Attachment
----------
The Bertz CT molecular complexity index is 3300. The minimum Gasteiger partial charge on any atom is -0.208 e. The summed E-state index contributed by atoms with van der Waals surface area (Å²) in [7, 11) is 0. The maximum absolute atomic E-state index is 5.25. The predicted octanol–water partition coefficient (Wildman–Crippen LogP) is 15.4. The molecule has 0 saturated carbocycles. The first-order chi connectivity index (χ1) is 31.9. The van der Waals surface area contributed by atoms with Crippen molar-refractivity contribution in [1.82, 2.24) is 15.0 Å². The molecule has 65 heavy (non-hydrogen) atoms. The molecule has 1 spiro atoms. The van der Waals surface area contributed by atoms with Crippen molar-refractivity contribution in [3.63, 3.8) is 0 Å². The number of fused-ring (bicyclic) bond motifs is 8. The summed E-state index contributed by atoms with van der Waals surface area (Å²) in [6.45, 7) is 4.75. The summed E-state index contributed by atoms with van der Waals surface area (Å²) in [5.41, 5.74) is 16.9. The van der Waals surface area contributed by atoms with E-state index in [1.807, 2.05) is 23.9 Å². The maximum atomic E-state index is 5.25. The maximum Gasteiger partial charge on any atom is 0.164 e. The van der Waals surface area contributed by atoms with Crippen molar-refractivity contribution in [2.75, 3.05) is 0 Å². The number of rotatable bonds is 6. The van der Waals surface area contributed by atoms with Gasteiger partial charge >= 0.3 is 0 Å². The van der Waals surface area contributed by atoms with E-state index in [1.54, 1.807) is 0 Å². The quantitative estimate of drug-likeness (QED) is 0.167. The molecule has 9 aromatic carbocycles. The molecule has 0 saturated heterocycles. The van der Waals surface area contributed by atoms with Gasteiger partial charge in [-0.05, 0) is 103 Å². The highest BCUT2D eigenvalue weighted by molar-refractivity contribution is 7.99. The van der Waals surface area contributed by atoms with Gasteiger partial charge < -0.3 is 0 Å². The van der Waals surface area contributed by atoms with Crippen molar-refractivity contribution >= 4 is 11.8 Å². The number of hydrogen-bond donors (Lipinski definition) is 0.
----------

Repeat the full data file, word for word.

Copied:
The Bertz CT molecular complexity index is 3300. The minimum Gasteiger partial charge on any atom is -0.208 e. The summed E-state index contributed by atoms with van der Waals surface area (Å²) in [7, 11) is 0. The maximum absolute atomic E-state index is 5.25. The predicted octanol–water partition coefficient (Wildman–Crippen LogP) is 15.4. The molecule has 0 saturated carbocycles. The first-order chi connectivity index (χ1) is 31.9. The van der Waals surface area contributed by atoms with Crippen molar-refractivity contribution in [1.82, 2.24) is 15.0 Å². The molecule has 65 heavy (non-hydrogen) atoms. The molecule has 1 spiro atoms. The van der Waals surface area contributed by atoms with Crippen molar-refractivity contribution in [3.63, 3.8) is 0 Å². The number of fused-ring (bicyclic) bond motifs is 8. The summed E-state index contributed by atoms with van der Waals surface area (Å²) in [6.45, 7) is 4.75. The summed E-state index contributed by atoms with van der Waals surface area (Å²) in [5.41, 5.74) is 16.9. The van der Waals surface area contributed by atoms with E-state index in [1.807, 2.05) is 23.9 Å². The maximum atomic E-state index is 5.25. The maximum Gasteiger partial charge on any atom is 0.164 e. The van der Waals surface area contributed by atoms with Crippen molar-refractivity contribution in [2.75, 3.05) is 0 Å². The number of rotatable bonds is 6. The van der Waals surface area contributed by atoms with Gasteiger partial charge >= 0.3 is 0 Å². The van der Waals surface area contributed by atoms with E-state index in [1.54, 1.807) is 0 Å². The quantitative estimate of drug-likeness (QED) is 0.167. The molecule has 9 aromatic carbocycles. The molecule has 0 saturated heterocycles. The van der Waals surface area contributed by atoms with Gasteiger partial charge in [-0.05, 0) is 103 Å². The highest BCUT2D eigenvalue weighted by molar-refractivity contribution is 7.99. The van der Waals surface area contributed by atoms with Gasteiger partial charge < -0.3 is 0 Å². The van der Waals surface area contributed by atoms with Crippen molar-refractivity contribution >= 4 is 11.8 Å². The number of hydrogen-bond donors (Lipinski definition) is 0.